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Study: Adaptive literacy program could reduce summer slide

June 15th, 2016

adaptive literacy

Independent academic research of New York City middle school students shows LightSail’s adaptive literacy platform helps sustain, grow reading performance in summer months

An independent study from Johns Hopkins University shows that a program designed to reverse “summer slide” at scale showed real impact on student engagement and Lexile growth for students who read on the adaptive literacy platform LightSail for as little as 30 minutes per day.

According to an extensive meta-analysis of student reading data by socio-economic status (Cooper1996), students in low-income communities typically lose two to three months of learning during the summer, while their peers generally maintain literacy skills or grow during the same time period.

Summer slide is cumulative and accounts for more than half of the achievement gap by the time students are in ninth grade.

That phenomenon is what inspired LightSail, an educational technology company that accelerates literacy development while fostering a love of reading, to create its SummerSail program and engage in third party research to measure the program’s ability to assist with the problem at scale.

“The implications of this study are really profound,” said Pam Allyn, the founder of LitWorld, a global literacy initiative serving children across the United States and in more than 60 countries.

“Based on Lexile growth, the research suggests the students who read on LightSail over the summer for 30 minutes or more, returned to school at a reading level projected for November versus where we’d expect to see them lose ground – this is a meaningful gain of five to eight months over the devastating ‘summer slide’ scenario.”

A team of researchers studied 280 New York City Middle School students, 17 teachers and five coaches from New York City’s Middle School Quality Initiative (MSQI) over seven weeks who participated in LightSail’s SummerSail program. They evaluated the technology’s impact on student learning, impact on reader identity, and perceptions of the technology. The study found that students who read on LightSail for even 15 minutes per day showed growth in their Lexile scores. The demographics of the student cohort studied are 91.7 percent minority, with 88.8 percent eligible for free/ reduced lunch and 12.7 percent are English Language Learners (ELL).

LightSail’s innovative reading experience uses algorithms that connect readers with “just-right” texts based largely upon MetaMetrics’ Lexile reading assessment that is used in classrooms across the country. The platform tracks student reading behavior and achievement outcomes while it uses personalized libraries and other persuasive learning technologies to engage and motivate students.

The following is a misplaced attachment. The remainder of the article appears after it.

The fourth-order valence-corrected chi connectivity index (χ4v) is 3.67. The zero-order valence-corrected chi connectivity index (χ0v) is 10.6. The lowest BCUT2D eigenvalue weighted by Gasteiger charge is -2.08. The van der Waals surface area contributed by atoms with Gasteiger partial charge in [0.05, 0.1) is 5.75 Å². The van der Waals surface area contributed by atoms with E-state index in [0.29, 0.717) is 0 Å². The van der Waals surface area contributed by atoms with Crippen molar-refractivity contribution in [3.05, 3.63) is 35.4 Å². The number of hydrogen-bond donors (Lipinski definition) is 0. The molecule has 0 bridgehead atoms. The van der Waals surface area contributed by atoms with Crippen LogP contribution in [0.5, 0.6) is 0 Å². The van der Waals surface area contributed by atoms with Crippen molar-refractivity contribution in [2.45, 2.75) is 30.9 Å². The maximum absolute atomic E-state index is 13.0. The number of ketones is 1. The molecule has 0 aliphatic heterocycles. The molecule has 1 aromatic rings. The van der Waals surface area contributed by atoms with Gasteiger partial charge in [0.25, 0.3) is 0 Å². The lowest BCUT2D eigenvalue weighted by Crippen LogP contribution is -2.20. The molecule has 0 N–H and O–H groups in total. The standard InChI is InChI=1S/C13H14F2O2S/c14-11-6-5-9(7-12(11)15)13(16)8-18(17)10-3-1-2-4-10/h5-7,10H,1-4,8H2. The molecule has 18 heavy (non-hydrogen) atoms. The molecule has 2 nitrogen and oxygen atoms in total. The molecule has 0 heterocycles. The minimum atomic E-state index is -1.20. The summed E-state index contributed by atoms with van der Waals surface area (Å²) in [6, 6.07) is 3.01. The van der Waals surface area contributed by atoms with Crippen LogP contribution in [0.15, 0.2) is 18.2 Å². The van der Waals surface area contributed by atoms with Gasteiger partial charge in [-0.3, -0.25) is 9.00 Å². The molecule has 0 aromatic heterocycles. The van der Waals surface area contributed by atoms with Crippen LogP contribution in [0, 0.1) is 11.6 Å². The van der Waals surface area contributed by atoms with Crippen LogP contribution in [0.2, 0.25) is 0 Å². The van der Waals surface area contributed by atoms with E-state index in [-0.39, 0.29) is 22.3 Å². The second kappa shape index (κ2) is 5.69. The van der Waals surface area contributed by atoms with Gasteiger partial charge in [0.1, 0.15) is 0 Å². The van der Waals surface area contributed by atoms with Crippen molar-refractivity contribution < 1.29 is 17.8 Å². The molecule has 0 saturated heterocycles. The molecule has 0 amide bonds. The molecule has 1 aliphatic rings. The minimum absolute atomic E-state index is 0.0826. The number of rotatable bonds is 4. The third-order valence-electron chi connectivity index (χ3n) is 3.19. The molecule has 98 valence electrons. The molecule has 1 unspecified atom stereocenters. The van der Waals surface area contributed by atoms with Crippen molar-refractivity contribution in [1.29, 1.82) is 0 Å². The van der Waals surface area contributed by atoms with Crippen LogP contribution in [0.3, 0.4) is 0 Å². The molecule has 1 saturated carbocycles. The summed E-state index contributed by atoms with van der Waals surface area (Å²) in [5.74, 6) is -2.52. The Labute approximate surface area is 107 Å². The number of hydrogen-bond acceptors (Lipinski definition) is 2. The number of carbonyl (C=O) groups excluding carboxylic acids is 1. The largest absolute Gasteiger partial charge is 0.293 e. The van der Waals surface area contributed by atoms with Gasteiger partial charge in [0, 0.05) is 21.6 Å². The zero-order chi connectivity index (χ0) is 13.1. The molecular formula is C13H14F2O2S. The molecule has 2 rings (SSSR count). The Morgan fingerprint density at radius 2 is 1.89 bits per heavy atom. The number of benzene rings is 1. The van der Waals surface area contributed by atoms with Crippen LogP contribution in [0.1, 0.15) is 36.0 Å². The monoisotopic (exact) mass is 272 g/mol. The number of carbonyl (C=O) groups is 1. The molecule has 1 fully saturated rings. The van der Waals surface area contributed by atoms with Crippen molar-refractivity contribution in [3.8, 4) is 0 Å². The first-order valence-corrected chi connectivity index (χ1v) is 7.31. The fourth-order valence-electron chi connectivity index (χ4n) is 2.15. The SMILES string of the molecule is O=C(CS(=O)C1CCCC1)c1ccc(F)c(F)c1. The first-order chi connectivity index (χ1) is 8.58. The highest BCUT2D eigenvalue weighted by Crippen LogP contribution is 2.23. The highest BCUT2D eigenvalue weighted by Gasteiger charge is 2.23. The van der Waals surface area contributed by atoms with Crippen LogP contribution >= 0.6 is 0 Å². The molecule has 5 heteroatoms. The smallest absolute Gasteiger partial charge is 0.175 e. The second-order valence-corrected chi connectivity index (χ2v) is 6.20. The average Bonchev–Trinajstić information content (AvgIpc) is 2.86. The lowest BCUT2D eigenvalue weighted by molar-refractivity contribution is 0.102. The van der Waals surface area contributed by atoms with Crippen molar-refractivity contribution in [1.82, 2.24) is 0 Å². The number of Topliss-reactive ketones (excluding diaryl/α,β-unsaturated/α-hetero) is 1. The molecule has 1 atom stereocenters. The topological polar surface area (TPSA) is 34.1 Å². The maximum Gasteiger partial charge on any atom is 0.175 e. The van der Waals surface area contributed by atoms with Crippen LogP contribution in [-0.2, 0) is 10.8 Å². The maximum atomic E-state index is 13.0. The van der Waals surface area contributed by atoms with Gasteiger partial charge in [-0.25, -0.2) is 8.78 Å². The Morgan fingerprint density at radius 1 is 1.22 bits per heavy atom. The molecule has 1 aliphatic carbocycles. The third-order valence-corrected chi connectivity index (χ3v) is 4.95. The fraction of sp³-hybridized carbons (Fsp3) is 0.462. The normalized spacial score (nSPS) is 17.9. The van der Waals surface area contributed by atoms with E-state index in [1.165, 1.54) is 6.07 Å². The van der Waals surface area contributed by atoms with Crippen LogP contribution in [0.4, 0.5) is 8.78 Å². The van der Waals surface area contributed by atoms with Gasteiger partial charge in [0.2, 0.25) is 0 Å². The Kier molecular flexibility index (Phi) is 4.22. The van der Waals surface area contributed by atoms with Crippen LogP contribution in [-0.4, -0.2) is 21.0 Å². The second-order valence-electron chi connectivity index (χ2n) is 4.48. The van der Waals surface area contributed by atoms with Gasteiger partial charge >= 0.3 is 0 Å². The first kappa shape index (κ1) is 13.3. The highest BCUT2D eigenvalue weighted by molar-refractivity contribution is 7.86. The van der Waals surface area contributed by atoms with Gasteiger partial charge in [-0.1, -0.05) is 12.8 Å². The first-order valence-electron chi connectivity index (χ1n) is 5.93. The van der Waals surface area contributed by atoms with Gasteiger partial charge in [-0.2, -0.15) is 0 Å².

LightSail’s platform assessed the Lexile levels of students at the beginning of the program and throughout the seven weeks. For the students in the study who read more than 15 minutes per day, their post -program Lexile measures were significantly higher than their pre-program Lexile measures.

The study also segmented the readers into three groups that were organized by the amount of time spent reading. Lexile growth for all three mirrored the amount of time spent reading; those students who spent the most time reading (30 minutes or greater per day) had the highest gains in Lexile measures followed by those reading 15-30 minutes per day and those who read less than 15 minutes per day. The effect size for those students reading 40 minutes or greater each day during the SummerSail program was particularly strong.

As teacher feedback on student annotations increased, so did the amount of minutes students read on the platform. On the one hand, if teachers are providing more feedback and scoring more items, students might be more stimulated to increase reading time. On the other hand, if students are spending more time reading, they might be answering more questions and annotating more frequently, and, in turn, receiving more teacher feedback.

One teacher noted, “I really enjoyed the ability of being able to respond to students’ thinking, as it created a very meaningful reading experience.” Another said, “The students were engaged so much more, and they enjoyed reading on the iPad. It was difficult to stop them when they were reading.”

As one middle school student participating in the study said, “LightSail was easy because it had two things I love, technology and reading.”

About the Author:

Material from a press release was used in this report.